This would still mean that the entire ACMA list is in the leaked list, but it means that a lot of the sites that are questionable (not illegal but listed) may not be anywhere to be seen on the ACMA list and were added by the third party (the sites everyone is complaining about).

This also means that Conroy stating that "that isn't the ACMA list" is actually true, the fact that it contains the ACMA list is a point that was skimmed over.

Now that wikileaks have some new 'leaked lists' that apparently show a great drop in the number of banned URL's and suggesting a government 'clean up' could easily be attributed to the fact that their new leaked lists are the genuine article, and not a list leaked from a third party with additional URL's.

Just want to put it out there. If the government are trying to ban non-illegal content they should be strung up.. but I just don't want to jump to the conclusion that everyone seems to be jumping to.

Re:Something I want to clear up (4, Insightful)

Yaur (1069446) | about 5 years ago | (#27295393)

On the wikileaks talk page there is a discussion of exactly how to pull the list, using some censorship client (sorry wikileaks is down or I would provide more details). The takeaway I got was that this is/was the list being used to censor. What is more troubling that this is the official list or that the vendors are using some crap they made up to do the censoring?

Re:Something I want to clear up (1)

wvmarle (1070040) | about 5 years ago | (#27297775)

Any /.er on one of the ISPs involved in the filtering?

If so, a simple shell script could show whether sites are blocked. I suspect a DNS lookup for those domains will either not resolve or resolve to a common "domain parking" address or so provided by the ISP in question. Then way we can see soon enough which sites of the list are accessible from the filtered ISPs and which not. The inaccessible ones that are accessible from other ISPs are on the list for sure. There may be more URLs on the ACMA list of course that are missed this way but at least it filters out non-existent and third-party-added URLs.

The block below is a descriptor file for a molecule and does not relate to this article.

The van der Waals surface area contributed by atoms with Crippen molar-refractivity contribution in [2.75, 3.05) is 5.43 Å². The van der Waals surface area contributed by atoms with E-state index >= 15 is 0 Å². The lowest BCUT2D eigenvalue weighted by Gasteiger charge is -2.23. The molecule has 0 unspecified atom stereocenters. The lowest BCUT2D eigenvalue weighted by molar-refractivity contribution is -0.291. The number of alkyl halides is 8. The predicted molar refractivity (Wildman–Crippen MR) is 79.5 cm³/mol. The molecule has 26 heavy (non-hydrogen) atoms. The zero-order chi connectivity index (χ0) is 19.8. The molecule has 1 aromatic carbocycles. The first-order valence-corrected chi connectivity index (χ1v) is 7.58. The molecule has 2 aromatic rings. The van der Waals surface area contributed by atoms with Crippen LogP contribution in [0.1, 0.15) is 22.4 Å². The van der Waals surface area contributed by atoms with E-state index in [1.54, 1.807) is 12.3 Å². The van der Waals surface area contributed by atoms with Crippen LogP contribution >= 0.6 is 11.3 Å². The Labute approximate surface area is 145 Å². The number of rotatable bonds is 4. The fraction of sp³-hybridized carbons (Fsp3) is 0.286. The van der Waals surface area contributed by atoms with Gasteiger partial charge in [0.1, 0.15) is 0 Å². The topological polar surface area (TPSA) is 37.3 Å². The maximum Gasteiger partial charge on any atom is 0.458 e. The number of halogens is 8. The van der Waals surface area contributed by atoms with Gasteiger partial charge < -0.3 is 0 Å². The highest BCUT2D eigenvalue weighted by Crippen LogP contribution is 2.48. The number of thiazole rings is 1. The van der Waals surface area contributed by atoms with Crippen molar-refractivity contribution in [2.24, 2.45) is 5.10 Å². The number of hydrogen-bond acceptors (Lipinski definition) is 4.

Re:Something I want to clear up (1)

crafty.munchkin (1220528) | about 5 years ago | (#27306137)

Any /.er on one of the ISPs involved in the filtering?

I doubt it. Anyone who has enough of a clue to be on /. would run screaming from the plans offered by the ISPs included in this trial. I don't actually know of anyone, let alone a /. member who is using these ISPs. The trial is a farce...

Re:Something I want to clear up (1)

Grail (18233) | about 5 years ago | (#27337641)

The list was pulled from filtering software, set to "block illegal material only".

I would be far more concerned if the list is a superset of the ACMA list than if Stephen Conroy was flat out lying, since that would mean that a product vendor is taking the opportunity to tell me what I'm not allowed to read, on top of the Government giving themselves that right.

Hate to say I told ya so (3, Interesting)

QuantumG (50515) | about 5 years ago | (#27295283)

Thankfully I'm entirely too lazy to go trolling through my comments on Slashdot from months ago where I said that the Government was primarily interested in blocking "hard core" porn sites.. otherwise I think some "nya, nya, told ya so" would be in order for the slashtards who disagreed with me. The kind of porn people regularly access on the Internet has been "illegal" in every state of Australia (but not the territories) for a long time now. Why do people find it so surprising that those-who-like-to-censor would apply the same standard to Internet porn that they do to video tape porn? It just makes sense that they would. People failed to object to film censorship. They failed to object to video censorship. They failed to object to videogame censorship. Now, finally, when they do try to object, the established censorship mechanism of government is too strong.

Re:Hate to say I told ya so (3, Insightful)

timmarhy (659436) | about 5 years ago | (#27295369)

no, lots of people objected they just weren't listened to, due mostly to all those mediums being controlled by big media companies who only cared about their vested interests. another more recent reason is verly likely to the attitude "it doesn't matter i have the internet". now that that last resort is under fire and it's become something they can personally contribute to, people are getting involved.